It's pretty good. Most of the contents are based on empirical evidence, some of it strong, some weak. Where information is speculative, the author says so.
September & October 2006
Add ten (healthy) years to your life
Here's the intro section and table of contents:
The articles make the following main points (all these are quoted extracts):
What if someone said you could live ten years longer—and you wouldn't have to drink any strange potions or take any magic pills or perform any body-cleansing rituals? Better yet, it wouldn't cost you a dime. That's exactly what we're about to tell you. For this special report we talked to leading scientists in the longevity field and studied the latest research to bring you the truth about the search for the fountain of youth, including surprising breakthroughs in the science of aging; a highly nutritious, stay-young diet that really works; exercise secrets for a longer, stronger life; tips to help keep stress from cheating you out of precious years; and a fascinating look at what the future may hold. Turn the virtual page, and start turning back the clock!
By Joe Treen
A new understanding of the aging process
By Donna Jackson Nakazawa
Try this stay-young food plan
By Susan Crandell
Why adding muscle boosts life expectancy
By Karen Cheney
Easy ways to keep stress from sapping vitality
By Joe Treen
A look ahead at promising ideas for curing age-related diseases
• Consistent exercise, not smoking, an ability to deal with stress, long-standing religious beliefs, an independent spirit—are common denominators among the very old.
• You can't live to 105 if your parents or grandparents died young.
• In study after study, animals — from worms to primates — lived longer when their diet was cut by as much as 40 percent of the norm. A recent study supports the idea that caloric restriction works in humans. But is it a good idea? Many scientists say it can lead to premature osteoporosis, a susceptibility to infectious disease, and infertility.
• For all the research, the best way to be a long-lived human like Ed Rondthaler seems relatively uncomplicated: eat an antioxidant-rich diet, avoid obvious environmental pollution such as cigarettes, get lots of exercise, and find ways to cope with stress.
• Get as much of your caloric intake as you can not only from antioxidant-rich fruits and vegetables but also from nuts and flaxseed, which are loaded with vitamin E and omega-3 and omega-6 fatty acids.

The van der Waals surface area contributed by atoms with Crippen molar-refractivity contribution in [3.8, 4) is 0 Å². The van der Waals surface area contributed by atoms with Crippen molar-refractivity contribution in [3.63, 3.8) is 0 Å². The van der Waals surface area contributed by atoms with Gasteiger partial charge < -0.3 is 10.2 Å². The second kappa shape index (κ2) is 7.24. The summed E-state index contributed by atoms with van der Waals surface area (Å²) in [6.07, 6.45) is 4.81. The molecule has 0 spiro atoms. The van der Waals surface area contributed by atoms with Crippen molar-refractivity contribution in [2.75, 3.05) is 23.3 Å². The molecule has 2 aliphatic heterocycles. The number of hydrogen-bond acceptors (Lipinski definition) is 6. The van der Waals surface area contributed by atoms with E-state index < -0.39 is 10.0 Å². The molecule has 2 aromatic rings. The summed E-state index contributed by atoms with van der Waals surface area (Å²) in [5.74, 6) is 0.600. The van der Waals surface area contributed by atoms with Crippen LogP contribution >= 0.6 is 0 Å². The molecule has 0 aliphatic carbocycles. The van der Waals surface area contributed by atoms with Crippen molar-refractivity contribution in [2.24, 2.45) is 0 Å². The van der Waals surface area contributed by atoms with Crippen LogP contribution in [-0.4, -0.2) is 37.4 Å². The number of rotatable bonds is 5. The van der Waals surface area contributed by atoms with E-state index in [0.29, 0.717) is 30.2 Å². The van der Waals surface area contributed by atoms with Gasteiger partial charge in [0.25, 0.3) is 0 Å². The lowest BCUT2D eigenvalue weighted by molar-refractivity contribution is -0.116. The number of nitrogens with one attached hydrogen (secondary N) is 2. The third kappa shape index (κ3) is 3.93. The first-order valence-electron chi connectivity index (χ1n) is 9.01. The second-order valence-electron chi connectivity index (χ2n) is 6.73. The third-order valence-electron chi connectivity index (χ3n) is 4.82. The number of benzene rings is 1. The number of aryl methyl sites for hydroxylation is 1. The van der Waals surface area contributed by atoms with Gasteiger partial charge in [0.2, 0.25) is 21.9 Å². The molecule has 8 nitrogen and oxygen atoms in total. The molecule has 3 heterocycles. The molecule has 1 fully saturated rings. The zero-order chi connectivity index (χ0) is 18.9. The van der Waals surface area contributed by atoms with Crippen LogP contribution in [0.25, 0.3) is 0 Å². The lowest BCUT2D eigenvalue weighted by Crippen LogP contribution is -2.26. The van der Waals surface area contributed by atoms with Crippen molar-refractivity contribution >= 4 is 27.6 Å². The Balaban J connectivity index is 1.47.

• [Exercise is important.] Many of what we thought were symptoms of aging are actually symptoms of disuse. Besides keeping your weight under control, regular physical activity can promote the growth of neurons in the brain that are affected by chronic stress, studies in animals have shown. Exercise "stimulates certain factors in the brain that help to repair it and protect it," says Albert.
• The loss of muscle (and accompanying increase in body fat) puts extra strain on the heart, alters sugar metabolism (increasing the risk for diabetes), and can tip the balance of healthy lipids in the blood, leading to heart attack and stroke. A regular exercise program (30 minutes of physical activity at least three days a week) can reduce your risk of dying in the next eight years by 40 percent, improve brain function, cut your risk of Alzheimer's disease by up to 60 percent, and blunt the symptoms of depression.
• Long-term stress, the kind you can't control or resolve, however, can have far-reaching, harmful consequences.
• [To avoid or reduce stress:] Sleep more. Learn to meditate Researchers have shown that a regular practice of meditation adds to the thickness of the cortex—a region of the brain, associated with attention and sensory processing, that tends to thin with age. The theory is that people with a thicker cortex may deal better with stress. [Nuture friendships.] There is a link between a strong social-support network and reduced levels of stress. Indulge in activities you enjoy
• A 2005 study at the University of Maryland School of Medicine found that laughter causes the tissue that forms the inner lining of blood vessels to expand, increasing blood flow to the heart and other organs. (Stress causes blood vessels to contract.) "There's nothing like a good laugh to break the intensity of a situation and give you some much-needed perspective," says Stephanie Marston, a marriage and family therapist and a frequent guest on the Today show. "When you laugh, your brain releases endorphins that create feelings of joy and euphoria. Having a sense of humor is a key facet in creating greater balance in your life."